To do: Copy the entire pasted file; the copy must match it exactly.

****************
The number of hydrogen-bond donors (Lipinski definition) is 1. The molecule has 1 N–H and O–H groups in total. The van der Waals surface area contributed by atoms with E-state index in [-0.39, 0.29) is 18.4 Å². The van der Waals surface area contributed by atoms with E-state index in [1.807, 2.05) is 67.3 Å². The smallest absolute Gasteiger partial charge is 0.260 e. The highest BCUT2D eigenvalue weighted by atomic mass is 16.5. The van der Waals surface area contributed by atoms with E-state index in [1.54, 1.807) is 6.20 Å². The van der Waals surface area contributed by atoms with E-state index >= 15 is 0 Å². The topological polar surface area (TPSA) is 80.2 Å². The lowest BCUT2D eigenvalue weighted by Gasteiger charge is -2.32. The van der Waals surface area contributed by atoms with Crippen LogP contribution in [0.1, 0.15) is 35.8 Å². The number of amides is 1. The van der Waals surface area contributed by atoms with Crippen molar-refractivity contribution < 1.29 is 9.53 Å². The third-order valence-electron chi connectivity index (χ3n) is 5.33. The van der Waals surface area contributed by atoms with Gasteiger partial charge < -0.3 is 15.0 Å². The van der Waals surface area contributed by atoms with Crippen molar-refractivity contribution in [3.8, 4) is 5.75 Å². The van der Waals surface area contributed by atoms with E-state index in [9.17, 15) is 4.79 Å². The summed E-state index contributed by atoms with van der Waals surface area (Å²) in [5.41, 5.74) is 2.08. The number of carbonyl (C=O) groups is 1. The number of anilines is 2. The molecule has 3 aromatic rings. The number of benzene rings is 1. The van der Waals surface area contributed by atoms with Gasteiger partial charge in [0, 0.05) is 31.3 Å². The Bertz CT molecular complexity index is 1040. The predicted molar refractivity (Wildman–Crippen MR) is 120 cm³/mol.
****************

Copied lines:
The number of hydrogen-bond donors (Lipinski definition) is 1. The molecule has 1 N–H and O–H groups in total. The van der Waals surface area contributed by atoms with E-state index in [-0.39, 0.29) is 18.4 Å². The van der Waals surface area contributed by atoms with E-state index in [1.807, 2.05) is 67.3 Å². The smallest absolute Gasteiger partial charge is 0.260 e. The highest BCUT2D eigenvalue weighted by atomic mass is 16.5. The van der Waals surface area contributed by atoms with E-state index in [1.54, 1.807) is 6.20 Å². The van der Waals surface area contributed by atoms with E-state index >= 15 is 0 Å². The topological polar surface area (TPSA) is 80.2 Å². The lowest BCUT2D eigenvalue weighted by Gasteiger charge is -2.32. The van der Waals surface area contributed by atoms with Crippen LogP contribution in [0.1, 0.15) is 35.8 Å². The number of amides is 1. The van der Waals surface area contributed by atoms with Crippen molar-refractivity contribution < 1.29 is 9.53 Å². The third-order valence-electron chi connectivity index (χ3n) is 5.33. The van der Waals surface area contributed by atoms with Gasteiger partial charge < -0.3 is 15.0 Å². The van der Waals surface area contributed by atoms with Crippen molar-refractivity contribution in [3.8, 4) is 5.75 Å². The van der Waals surface area contributed by atoms with E-state index in [9.17, 15) is 4.79 Å². The summed E-state index contributed by atoms with van der Waals surface area (Å²) in [5.41, 5.74) is 2.08. The number of carbonyl (C=O) groups is 1. The number of anilines is 2. The molecule has 3 aromatic rings. The number of benzene rings is 1. The van der Waals surface area contributed by atoms with Gasteiger partial charge in [0, 0.05) is 31.3 Å². The Bertz CT molecular complexity index is 1040. The predicted molar refractivity (Wildman–Crippen MR) is 120 cm³/mol.